Music Blog: Israeli Company Has Created A Way To Deliver Sounds Directly To Your Head – Without Headphones

In the near future, fans of listening to music so as not to disturb others, or gamers will not be able to be taken by surprise. New acoustic technology directs the sound beam directly into the listener’s ears without blocking out ambient sounds.

An innovative technology, called SoundBeamer 1.0 was presented on Friday, 13th November. It can direct a sound bubble into your head using sound beaming — no headphones are required. It appears to have a bunch of practical uses, for example, for attendees of conference or anybody, who doesn’t want to disturb others with the music. Nowadays, 3D spatial audio is something companies like Apple and Sony are working on enhancement. Sony’s 360 Reality Audio format creates much the same feeling of being surrounded by audio – but still with headphones. Sound beaming comes as a game-changer for such branches like the AR and VR applications.

Noveto Systems is an Israeli start-up, which has debuted with the futuristic audio tech with a new desktop device.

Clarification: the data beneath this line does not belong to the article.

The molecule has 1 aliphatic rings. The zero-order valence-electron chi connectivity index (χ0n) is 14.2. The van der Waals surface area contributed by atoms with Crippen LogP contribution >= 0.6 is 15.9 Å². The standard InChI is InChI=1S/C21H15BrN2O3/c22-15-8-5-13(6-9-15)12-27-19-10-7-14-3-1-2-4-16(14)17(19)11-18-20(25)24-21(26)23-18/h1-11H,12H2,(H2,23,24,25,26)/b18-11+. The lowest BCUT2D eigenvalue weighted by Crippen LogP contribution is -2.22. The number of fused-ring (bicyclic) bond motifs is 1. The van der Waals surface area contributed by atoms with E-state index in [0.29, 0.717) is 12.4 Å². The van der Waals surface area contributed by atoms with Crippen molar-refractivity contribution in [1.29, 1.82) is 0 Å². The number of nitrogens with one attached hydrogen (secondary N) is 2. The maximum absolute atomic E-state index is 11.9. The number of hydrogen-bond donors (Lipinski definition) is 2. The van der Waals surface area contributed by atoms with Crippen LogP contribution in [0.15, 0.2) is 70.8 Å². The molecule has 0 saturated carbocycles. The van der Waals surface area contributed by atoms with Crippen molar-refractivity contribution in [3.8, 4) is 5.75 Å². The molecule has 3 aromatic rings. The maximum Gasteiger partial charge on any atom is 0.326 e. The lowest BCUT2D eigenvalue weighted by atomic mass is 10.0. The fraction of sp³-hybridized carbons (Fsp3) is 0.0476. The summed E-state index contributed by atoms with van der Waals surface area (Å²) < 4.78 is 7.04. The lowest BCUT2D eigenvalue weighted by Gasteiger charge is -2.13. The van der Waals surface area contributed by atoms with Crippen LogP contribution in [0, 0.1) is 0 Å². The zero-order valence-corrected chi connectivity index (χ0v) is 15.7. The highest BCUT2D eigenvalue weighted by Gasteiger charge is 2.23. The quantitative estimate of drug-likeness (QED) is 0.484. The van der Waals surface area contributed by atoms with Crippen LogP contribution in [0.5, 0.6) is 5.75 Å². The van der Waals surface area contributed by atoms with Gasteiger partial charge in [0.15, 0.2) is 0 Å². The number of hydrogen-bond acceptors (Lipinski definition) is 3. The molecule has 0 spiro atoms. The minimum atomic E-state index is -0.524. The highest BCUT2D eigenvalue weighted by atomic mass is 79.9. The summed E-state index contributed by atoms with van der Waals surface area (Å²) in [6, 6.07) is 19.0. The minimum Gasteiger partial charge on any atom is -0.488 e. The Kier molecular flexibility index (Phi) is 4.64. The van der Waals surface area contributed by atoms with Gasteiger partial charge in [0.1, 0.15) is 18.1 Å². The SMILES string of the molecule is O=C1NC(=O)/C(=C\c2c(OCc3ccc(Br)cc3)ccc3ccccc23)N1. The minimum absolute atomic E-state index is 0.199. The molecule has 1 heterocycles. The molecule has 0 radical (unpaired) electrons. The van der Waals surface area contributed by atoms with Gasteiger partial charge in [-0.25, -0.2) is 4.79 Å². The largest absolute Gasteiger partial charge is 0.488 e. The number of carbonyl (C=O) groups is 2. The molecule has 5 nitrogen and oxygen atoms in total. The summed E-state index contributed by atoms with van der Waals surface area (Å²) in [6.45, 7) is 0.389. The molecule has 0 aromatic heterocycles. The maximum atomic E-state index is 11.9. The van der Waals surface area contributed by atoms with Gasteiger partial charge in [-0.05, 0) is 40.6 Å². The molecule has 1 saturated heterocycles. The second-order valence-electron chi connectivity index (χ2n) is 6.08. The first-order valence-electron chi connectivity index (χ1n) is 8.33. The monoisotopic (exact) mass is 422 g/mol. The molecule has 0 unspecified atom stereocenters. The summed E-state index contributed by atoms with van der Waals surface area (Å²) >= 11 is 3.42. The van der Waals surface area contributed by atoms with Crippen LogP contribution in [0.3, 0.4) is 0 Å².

The company provided a short demo of the new technology to reporters of the Associated Press. The SoundBeamer device sends 3D audio that surrounds you from all sides, so that you can feel music playing both in front and behind your head.

An array of emitters, that creates the base of the device, operates in the ultrasound range, that is, their signal is practically indistinguishable to the human ear. It turns out that audible sounds are formed by a complex mutual amplification and change in the frequency of ultrasonic waves interacting with each other. But these are only assumptions in our music blog for now.

Apparently, the technology developed by Noveto Systems vaguely resembles the emitters in multimodal acoustic trap displays (MATDs). In November 2019, Naked Science wrote about the development of a similar holographic display. In it, sound traps for light balls are formed between two matrices of ultrasonic sensors. With their help, you can create complex three-dimensional images that can even be felt by your hands.